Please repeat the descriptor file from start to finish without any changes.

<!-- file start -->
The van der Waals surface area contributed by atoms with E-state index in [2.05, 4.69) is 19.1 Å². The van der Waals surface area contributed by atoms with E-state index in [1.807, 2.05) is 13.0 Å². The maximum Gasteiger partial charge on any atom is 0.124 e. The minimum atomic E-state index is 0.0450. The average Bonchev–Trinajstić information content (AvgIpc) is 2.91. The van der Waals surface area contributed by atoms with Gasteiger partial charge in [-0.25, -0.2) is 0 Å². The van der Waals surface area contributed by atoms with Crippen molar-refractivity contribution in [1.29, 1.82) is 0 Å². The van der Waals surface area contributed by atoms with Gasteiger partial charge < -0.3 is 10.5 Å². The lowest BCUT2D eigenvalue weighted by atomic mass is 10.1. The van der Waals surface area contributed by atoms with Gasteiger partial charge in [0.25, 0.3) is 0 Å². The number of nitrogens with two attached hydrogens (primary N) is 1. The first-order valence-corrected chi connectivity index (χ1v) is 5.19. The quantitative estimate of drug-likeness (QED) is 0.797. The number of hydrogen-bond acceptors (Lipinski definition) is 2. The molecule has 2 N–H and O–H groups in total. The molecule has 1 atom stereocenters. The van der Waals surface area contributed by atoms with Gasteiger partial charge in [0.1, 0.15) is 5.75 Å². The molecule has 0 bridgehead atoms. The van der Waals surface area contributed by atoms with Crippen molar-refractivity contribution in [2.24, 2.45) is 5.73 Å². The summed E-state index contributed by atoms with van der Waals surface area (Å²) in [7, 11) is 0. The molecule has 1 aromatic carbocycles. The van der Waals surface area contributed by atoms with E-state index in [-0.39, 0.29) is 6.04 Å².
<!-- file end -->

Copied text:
The van der Waals surface area contributed by atoms with E-state index in [2.05, 4.69) is 19.1 Å². The van der Waals surface area contributed by atoms with E-state index in [1.807, 2.05) is 13.0 Å². The maximum Gasteiger partial charge on any atom is 0.124 e. The minimum atomic E-state index is 0.0450. The average Bonchev–Trinajstić information content (AvgIpc) is 2.91. The van der Waals surface area contributed by atoms with Gasteiger partial charge in [-0.25, -0.2) is 0 Å². The van der Waals surface area contributed by atoms with Crippen molar-refractivity contribution in [1.29, 1.82) is 0 Å². The van der Waals surface area contributed by atoms with Gasteiger partial charge < -0.3 is 10.5 Å². The lowest BCUT2D eigenvalue weighted by atomic mass is 10.1. The van der Waals surface area contributed by atoms with Gasteiger partial charge in [0.25, 0.3) is 0 Å². The number of nitrogens with two attached hydrogens (primary N) is 1. The first-order valence-corrected chi connectivity index (χ1v) is 5.19. The quantitative estimate of drug-likeness (QED) is 0.797. The number of hydrogen-bond acceptors (Lipinski definition) is 2. The molecule has 2 N–H and O–H groups in total. The molecule has 1 atom stereocenters. The van der Waals surface area contributed by atoms with Gasteiger partial charge in [0.1, 0.15) is 5.75 Å². The molecule has 0 bridgehead atoms. The van der Waals surface area contributed by atoms with Crippen molar-refractivity contribution in [2.24, 2.45) is 5.73 Å². The summed E-state index contributed by atoms with van der Waals surface area (Å²) in [7, 11) is 0. The molecule has 1 aromatic carbocycles. The van der Waals surface area contributed by atoms with E-state index in [-0.39, 0.29) is 6.04 Å².